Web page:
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David Pendered

Prayers for rain, Senate takes on Supreme Court ruling – all part of Georgia’s water policy issues

Editor’s Note: This is the second of three stories this week that will look at water issues that affect metro Atlanta. Click here to read the first in the series.

By David Pendered

Metro Atlanta probably celebrated too swiftly after the U.S. Supreme Court ruled last year the region may continue to draw drinking water from Lake Lanier.

Though the ruling was rightly portrayed, by Georgians, as a major victory, the battle is far from over. The U.S. Senate toyed with the court’s ruling last month before it adopted omnibus water legislation. Water proposals abound in Georgia – where lakes are full six years after a governor led prayers for rain.

All of this results in water supply remaining one of the region’s major policy questions. Not to be overlooked are neighboring communities, and creatures, who rely on the same sources of water.

“We’re still no closer to resolution, even though the court said water supply is an authorized purpose, because we still have the issue coming up in different venues,” said Katherine Zitsch, director of the Metropolitan North Georgia Water District, which oversees water planning for 15 metro counties.

Prayer is one such venue. It wasn’t so long ago that a Georgia governor led a prayer service for rain.

In 2007, at the state Capitol, Gov. Sonny Perdue led a service to address the worst drought in decades. Hundreds attended to support the prayers led by Perdue, a Republican who grew up in a farming family in Middle Georgia.

“Oh father, we acknowledge our wastefulness,” Perdue said. “But we’re doing better. And I thought it was time to acknowledge that to the creator, the provider of water and land, and to tell him that we will do better.”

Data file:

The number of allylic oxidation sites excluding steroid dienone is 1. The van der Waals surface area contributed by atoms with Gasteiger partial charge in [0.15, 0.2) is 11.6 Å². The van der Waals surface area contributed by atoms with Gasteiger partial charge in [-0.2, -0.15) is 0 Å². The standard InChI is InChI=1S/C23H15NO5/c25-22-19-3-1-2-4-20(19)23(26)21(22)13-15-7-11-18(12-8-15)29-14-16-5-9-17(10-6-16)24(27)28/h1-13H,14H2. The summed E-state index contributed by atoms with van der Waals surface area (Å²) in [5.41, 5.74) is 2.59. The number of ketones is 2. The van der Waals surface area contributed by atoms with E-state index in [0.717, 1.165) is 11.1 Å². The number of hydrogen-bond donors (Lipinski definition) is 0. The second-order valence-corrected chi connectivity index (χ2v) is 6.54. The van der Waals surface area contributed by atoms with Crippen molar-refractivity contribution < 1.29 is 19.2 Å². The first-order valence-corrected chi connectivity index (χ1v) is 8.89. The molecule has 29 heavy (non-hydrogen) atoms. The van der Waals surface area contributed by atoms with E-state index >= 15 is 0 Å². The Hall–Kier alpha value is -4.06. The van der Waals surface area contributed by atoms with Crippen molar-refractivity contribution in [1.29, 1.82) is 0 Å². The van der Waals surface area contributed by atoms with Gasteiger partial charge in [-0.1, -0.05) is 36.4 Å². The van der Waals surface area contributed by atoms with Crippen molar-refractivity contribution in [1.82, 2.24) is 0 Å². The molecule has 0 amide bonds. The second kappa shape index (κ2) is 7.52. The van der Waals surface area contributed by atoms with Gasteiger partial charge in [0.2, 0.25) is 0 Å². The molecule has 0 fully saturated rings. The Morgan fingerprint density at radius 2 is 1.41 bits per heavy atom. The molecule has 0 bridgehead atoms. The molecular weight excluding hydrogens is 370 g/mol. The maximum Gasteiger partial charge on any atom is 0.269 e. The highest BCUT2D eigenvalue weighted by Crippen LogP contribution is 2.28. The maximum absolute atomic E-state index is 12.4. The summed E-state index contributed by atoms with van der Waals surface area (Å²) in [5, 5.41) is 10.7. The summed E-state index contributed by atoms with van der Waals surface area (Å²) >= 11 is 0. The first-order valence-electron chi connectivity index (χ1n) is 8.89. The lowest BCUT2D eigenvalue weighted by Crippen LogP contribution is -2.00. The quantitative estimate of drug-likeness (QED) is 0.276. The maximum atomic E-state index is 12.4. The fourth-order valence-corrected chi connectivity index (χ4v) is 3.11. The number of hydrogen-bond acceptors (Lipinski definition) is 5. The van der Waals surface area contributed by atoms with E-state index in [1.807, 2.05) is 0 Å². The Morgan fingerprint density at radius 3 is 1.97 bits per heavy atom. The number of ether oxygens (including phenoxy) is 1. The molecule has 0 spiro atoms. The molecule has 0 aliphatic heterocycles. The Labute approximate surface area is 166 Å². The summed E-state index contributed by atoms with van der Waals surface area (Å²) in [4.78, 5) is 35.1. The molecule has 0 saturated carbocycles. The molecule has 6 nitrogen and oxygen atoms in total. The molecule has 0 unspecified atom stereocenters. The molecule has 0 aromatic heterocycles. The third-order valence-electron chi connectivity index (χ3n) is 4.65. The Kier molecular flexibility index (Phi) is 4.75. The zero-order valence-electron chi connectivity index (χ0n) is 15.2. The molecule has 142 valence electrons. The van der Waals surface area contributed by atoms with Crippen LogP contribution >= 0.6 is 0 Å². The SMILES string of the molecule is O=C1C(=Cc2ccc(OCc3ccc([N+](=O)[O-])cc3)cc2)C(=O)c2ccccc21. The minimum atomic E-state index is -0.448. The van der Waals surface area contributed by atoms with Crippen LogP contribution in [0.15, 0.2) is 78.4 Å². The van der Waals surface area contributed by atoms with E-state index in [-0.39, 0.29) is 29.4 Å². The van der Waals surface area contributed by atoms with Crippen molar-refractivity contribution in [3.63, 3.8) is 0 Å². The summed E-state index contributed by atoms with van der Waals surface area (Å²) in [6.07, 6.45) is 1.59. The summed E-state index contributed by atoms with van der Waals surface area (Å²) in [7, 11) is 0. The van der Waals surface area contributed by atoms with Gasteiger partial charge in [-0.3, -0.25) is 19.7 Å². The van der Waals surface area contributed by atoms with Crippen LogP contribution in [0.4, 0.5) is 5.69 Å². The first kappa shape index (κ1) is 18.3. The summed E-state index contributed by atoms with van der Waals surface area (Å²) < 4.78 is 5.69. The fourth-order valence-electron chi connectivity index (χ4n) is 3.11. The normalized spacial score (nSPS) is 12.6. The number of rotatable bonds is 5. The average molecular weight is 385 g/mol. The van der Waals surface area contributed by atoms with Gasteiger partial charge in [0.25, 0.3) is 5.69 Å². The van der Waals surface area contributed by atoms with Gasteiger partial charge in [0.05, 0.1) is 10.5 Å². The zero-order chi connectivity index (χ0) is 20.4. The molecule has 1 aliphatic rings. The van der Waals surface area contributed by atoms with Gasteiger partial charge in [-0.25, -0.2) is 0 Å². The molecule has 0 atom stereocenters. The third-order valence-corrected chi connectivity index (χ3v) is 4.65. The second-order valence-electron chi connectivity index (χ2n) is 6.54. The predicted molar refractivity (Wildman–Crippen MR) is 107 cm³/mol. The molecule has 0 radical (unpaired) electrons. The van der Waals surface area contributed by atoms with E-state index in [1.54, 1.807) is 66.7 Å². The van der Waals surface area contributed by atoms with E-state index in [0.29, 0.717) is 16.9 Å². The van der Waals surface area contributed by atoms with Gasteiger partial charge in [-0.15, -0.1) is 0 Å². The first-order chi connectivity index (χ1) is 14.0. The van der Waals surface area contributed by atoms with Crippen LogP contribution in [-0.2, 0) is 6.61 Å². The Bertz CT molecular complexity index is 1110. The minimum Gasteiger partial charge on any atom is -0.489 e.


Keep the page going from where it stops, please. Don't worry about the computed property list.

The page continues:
The service certainly galvanized public attention on the water plight facing drought-stricken southeastern states. One upshot was the sudden appearance of rain barrels and their recent endorsement by the Regional Business Coalition of Metro Atlanta. Other plans began surfacing, some very high-tech and one national in scope.

A proposal in southwest Georgia calls for pumping water from one aquifer to another and releasing it during times of drought into the Flint River. If it works, Atlanta and other users along the Chattahoochee River could increase their water use, because flow requirements for the Apalachicola River may be met by the aquifer storage and recovery program.

Rain barrels, with Councilmember Bond

At a barrel decorating event last fall, Atlanta Counciperson Michael Julian Bond gave his support to the class science project at Mary McLeod Bethune Elementary School. File/Credit: City of Atlanta

The ASR statute, which some compare to western-style water law, would be codified into state law if the Georgia General Assembly approves Senate Bill 213, which seeks to amend the Flint River Protection Act. The bill also sets a March 1 deadline for the Environmental Protection Division to predict a drought in any given year.

The Senate passed SB 213 with one dissenting vote, Sen. Jeff McKoon (R-Columbus). Environmental groups, including the Chattahoochee Riverkeeper, lobbyied against the bill and it stalled in the House. There’s been some speculation that Robert F. Kennedy Jr. intended his remarks this month concerning Georgia’s water management, and its impact on the Apalachicola River and its seafood industry, to mobilize opposition to SB 213 when it comes back for debate in the 2014 legislative session.

Another state proposal would allow proceeds of state bonds and other money that’s earmarked for reservoir projects to be used for other ways to enhance water supplies. Rep. Ed Lindsey (R-Atlanta) introduced House Bill 199 and the House passed it unanimously. The Senate saw things differently and voted to put HB 199 on the table, which means the Senate must vote affirmatively to bring it up for further consideration in 2014.

The national legislation is the one Zitsch is watching.

Notwithstanding the import of the local and state efforts to manage water resources, they pale in comparison to the Water Resources Development Act – a $12.5 billion spending proposal for flood control and mitigation, port improvements and other water-related projects.

Senators from Alabama and Florida tried to amend Senate Bill 601. Their goal was to insert language that would have compelled the U.S. Army Corps of Engineers to seek congressional approval for any requests for water that would have changed the storage plans for a federal reservoir by 5 percent or more. The move was aimed at Georgia’s water management policies.